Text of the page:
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Eric Rombokas

Faculty Photo

Psychopomp of Synaesthetic Follies

Affiliate Assistant Professor
Mechanical Engineering


  • Ph.D. in Electrical Engineering, University Of Washington, 2012
  • Master of Electrical Engineering, Rice University, 2002
  • Bachelor of Electrical Engineering, Rice University, 2001

Previous appointments

  • Postdoctoral Researcher, University of Washington, 2013

Research Statement

Eric Rombokas is interested in how brains control movement and sense their environment, and how these principles can be used to control robots and interface with next-generation prosthetic limbs. Today's robots operate in carefully controlled environments, and are specialists for specific tasks. Robots that operate in unstructured environments, interact with people, or perform manipulation of arbitrary objects, however, remain open topics of research. Prosthetic limbs exemplify the most challenging problem domain: they are expected to perform in close collaboration with the human user under unforgiving weight and power requirements in completely unstructured environments.

Dr Rombokas has been developing new ways of approaching the problem, allowing unprecedented control of a one-of-a-kind tendon-driven robotic hand, the ACT Hand. Instead of motors at the joints, as one would find in a factory robot, this robot operates like the actual human hand, by pulling tendons. The tendon network is made to precisely mimic human biomechanics, sliding over mechanical bones made from laser scans of human bones. This “biological” robot system provides a testbed for studying how humans move their bodies, while the methods used to control it offer a different way forward for robotics and active prosthetic limbs.  By relying on data from actual robot operation instead of idealizations of the physics, he has shown that classical approaches to control theory can be merged with current neuroscience understanding to produce practical behavior for previously-intractable applications.  These computational methods have also found application in interface with assistive robots and sensory substitution for powered prosthetic limbs.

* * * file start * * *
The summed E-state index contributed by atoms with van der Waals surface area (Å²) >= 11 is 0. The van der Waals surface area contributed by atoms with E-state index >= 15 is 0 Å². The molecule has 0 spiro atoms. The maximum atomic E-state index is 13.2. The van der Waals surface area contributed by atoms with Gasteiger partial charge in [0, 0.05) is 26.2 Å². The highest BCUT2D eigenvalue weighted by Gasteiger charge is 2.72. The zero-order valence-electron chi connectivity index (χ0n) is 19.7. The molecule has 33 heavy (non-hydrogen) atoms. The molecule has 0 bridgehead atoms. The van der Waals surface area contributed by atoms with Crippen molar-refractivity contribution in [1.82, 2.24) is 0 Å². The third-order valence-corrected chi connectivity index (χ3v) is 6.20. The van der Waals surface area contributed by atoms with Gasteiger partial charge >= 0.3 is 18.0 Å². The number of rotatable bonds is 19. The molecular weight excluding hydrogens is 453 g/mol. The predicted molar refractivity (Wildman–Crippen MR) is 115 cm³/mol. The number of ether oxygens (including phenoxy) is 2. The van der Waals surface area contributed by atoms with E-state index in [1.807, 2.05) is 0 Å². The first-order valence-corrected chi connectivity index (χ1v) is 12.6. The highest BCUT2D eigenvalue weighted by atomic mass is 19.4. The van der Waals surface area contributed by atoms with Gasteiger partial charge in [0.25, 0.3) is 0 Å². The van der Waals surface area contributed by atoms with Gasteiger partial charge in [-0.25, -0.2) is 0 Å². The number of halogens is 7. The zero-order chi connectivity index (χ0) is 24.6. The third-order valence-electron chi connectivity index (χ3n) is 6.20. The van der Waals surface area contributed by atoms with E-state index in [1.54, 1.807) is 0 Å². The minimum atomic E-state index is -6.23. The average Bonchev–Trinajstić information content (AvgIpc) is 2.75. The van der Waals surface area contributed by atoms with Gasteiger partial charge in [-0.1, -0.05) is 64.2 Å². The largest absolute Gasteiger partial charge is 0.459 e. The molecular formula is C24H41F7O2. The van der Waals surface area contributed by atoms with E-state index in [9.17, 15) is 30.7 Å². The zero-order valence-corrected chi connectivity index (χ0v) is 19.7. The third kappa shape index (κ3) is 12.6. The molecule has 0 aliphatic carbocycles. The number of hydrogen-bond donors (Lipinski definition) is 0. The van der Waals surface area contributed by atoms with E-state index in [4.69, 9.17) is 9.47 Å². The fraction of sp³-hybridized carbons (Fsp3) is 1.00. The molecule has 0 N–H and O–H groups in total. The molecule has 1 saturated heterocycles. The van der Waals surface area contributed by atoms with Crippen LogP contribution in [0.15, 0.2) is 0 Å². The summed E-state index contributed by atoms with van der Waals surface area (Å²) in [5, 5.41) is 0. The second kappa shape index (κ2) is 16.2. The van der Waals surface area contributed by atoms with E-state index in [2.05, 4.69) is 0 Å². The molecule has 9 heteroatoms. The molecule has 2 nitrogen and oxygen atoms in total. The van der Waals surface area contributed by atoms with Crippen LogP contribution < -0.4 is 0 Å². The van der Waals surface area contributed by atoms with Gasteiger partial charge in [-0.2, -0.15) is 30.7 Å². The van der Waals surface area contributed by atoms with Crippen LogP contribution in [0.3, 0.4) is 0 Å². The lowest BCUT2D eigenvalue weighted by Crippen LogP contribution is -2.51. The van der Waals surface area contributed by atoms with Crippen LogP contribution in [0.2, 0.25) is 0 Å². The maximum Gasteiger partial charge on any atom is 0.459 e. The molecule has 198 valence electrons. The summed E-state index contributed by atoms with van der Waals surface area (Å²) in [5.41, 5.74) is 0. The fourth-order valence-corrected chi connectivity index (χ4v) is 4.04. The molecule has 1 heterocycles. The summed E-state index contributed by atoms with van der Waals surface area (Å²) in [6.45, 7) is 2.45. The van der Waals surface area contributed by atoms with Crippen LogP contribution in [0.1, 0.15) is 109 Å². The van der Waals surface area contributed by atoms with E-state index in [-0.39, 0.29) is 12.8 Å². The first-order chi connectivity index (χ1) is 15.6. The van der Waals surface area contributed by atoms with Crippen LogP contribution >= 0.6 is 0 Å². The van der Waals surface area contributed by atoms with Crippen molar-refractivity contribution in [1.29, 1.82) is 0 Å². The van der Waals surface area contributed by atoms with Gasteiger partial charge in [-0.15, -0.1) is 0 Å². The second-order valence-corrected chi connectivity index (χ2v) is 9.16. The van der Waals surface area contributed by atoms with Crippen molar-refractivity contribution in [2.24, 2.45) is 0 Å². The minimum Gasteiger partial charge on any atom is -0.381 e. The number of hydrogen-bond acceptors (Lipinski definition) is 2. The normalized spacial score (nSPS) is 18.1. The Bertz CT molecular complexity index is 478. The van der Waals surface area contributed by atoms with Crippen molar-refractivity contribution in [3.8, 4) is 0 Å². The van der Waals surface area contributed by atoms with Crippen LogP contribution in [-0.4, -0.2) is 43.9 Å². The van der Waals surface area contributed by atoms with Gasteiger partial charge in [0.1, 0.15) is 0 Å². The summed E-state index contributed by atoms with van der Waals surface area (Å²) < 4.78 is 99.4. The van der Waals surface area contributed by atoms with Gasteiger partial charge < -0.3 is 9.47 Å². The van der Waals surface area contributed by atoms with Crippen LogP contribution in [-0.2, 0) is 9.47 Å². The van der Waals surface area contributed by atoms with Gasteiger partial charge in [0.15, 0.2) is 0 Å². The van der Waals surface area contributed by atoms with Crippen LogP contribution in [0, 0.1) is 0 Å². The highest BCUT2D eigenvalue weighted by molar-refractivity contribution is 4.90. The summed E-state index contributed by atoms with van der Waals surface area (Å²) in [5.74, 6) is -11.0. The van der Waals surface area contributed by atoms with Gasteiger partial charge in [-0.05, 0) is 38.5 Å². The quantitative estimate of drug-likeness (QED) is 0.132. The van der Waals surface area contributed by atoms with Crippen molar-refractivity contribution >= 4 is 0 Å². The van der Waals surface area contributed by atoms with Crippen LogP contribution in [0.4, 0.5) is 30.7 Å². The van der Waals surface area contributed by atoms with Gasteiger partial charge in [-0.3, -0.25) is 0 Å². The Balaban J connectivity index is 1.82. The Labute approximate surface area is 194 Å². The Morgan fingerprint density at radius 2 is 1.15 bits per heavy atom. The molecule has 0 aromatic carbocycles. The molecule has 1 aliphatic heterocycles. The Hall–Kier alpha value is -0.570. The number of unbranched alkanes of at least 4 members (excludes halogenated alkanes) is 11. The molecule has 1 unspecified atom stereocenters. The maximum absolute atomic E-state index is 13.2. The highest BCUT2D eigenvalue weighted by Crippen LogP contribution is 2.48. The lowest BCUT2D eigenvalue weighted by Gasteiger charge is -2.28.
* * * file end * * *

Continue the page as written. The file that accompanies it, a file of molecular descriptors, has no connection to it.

Fundamentally, we seek for prosthetic devices to achieve the same thing that natural limbs do: to operate in the real world with intelligence, performing movements in concert with the body of the user, while providing feedback that produces a subjective feeling of “self-ownership.”  Dr. Rombokas is taking advantage of the massive parallel computation afforded by computer graphics cards (GPUs) to generate intelligent cost-minimizing behavior in real time. 

Despite promising results for providing sensory feedback for upper-limb prosthetic devices, there has been little work in lower limb.  Of particular interest is stair descent because the forces relevant to placement of the foot are not transmitted through the pylon and socket, so users must use vision to make sure they place their foot correctly.  Haptic feedback of forces sensed by sensors along the toe-heel axis of the shoe has the potential to improve confidence on stairs and prevent falls. 

Similarly, the "targeted reinnervation" (TR) surgical procedure has shown great potential for upper-limb amputees, and is only beginning to be applied to lower-limb amputees.  It is a technique for redirecting amputated nerves to intact muscles and skin, creating new junctions for both motor output and sensory capabilities.  Dr Rombokas and collaborators are developing sensory feedback for stair descent on a cohort of TR recipients.  Haptic feedback to the TR site is expected to be more intuitive to interpret, potentially improving functional movement but also improved "sense of self" when using the prosthetic device. 

Eric has also been working on the sensing and control involved in diverse domains such as insect flight and human-computer gesture interaction.  He has created a novel flying platform inspired by the hawkmoth Manduca Sexta, which uses inertial maneuvering to fly as dextrously as conventional uav rotorcraft using fewer actuators.  He is also exploring the use of electromyography (sensing the electrical activity of muscles) to amplify the utility of gesture-sensing cameras.